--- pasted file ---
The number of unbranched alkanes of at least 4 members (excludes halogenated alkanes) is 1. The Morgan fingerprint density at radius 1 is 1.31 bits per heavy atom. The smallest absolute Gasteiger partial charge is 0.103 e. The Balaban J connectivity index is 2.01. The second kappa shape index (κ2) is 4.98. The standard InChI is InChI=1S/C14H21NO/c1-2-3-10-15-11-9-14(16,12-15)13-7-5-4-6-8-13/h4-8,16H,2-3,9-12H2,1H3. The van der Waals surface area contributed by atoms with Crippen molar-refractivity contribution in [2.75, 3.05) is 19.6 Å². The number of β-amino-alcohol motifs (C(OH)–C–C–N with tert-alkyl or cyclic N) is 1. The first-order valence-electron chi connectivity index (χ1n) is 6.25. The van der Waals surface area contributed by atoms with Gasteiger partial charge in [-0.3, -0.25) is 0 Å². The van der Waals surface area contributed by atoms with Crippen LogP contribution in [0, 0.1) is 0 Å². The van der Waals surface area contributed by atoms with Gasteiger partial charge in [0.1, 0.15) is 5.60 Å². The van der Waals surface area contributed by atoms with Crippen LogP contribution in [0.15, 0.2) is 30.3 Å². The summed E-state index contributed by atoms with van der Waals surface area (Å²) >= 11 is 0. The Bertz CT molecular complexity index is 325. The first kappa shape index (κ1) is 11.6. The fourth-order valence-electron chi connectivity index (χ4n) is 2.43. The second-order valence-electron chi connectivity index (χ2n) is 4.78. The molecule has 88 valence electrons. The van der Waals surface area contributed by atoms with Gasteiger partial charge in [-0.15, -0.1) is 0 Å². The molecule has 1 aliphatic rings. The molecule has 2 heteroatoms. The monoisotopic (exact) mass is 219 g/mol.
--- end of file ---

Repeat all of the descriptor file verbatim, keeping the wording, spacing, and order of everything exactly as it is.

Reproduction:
The number of unbranched alkanes of at least 4 members (excludes halogenated alkanes) is 1. The Morgan fingerprint density at radius 1 is 1.31 bits per heavy atom. The smallest absolute Gasteiger partial charge is 0.103 e. The Balaban J connectivity index is 2.01. The second kappa shape index (κ2) is 4.98. The standard InChI is InChI=1S/C14H21NO/c1-2-3-10-15-11-9-14(16,12-15)13-7-5-4-6-8-13/h4-8,16H,2-3,9-12H2,1H3. The van der Waals surface area contributed by atoms with Crippen molar-refractivity contribution in [2.75, 3.05) is 19.6 Å². The number of β-amino-alcohol motifs (C(OH)–C–C–N with tert-alkyl or cyclic N) is 1. The first-order valence-electron chi connectivity index (χ1n) is 6.25. The van der Waals surface area contributed by atoms with Gasteiger partial charge in [-0.3, -0.25) is 0 Å². The van der Waals surface area contributed by atoms with Crippen LogP contribution in [0, 0.1) is 0 Å². The van der Waals surface area contributed by atoms with Gasteiger partial charge in [0.1, 0.15) is 5.60 Å². The van der Waals surface area contributed by atoms with Crippen LogP contribution in [0.15, 0.2) is 30.3 Å². The summed E-state index contributed by atoms with van der Waals surface area (Å²) >= 11 is 0. The Bertz CT molecular complexity index is 325. The first kappa shape index (κ1) is 11.6. The fourth-order valence-electron chi connectivity index (χ4n) is 2.43. The second-order valence-electron chi connectivity index (χ2n) is 4.78. The molecule has 88 valence electrons. The van der Waals surface area contributed by atoms with Gasteiger partial charge in [-0.15, -0.1) is 0 Å². The molecule has 1 aliphatic rings. The molecule has 2 heteroatoms. The monoisotopic (exact) mass is 219 g/mol.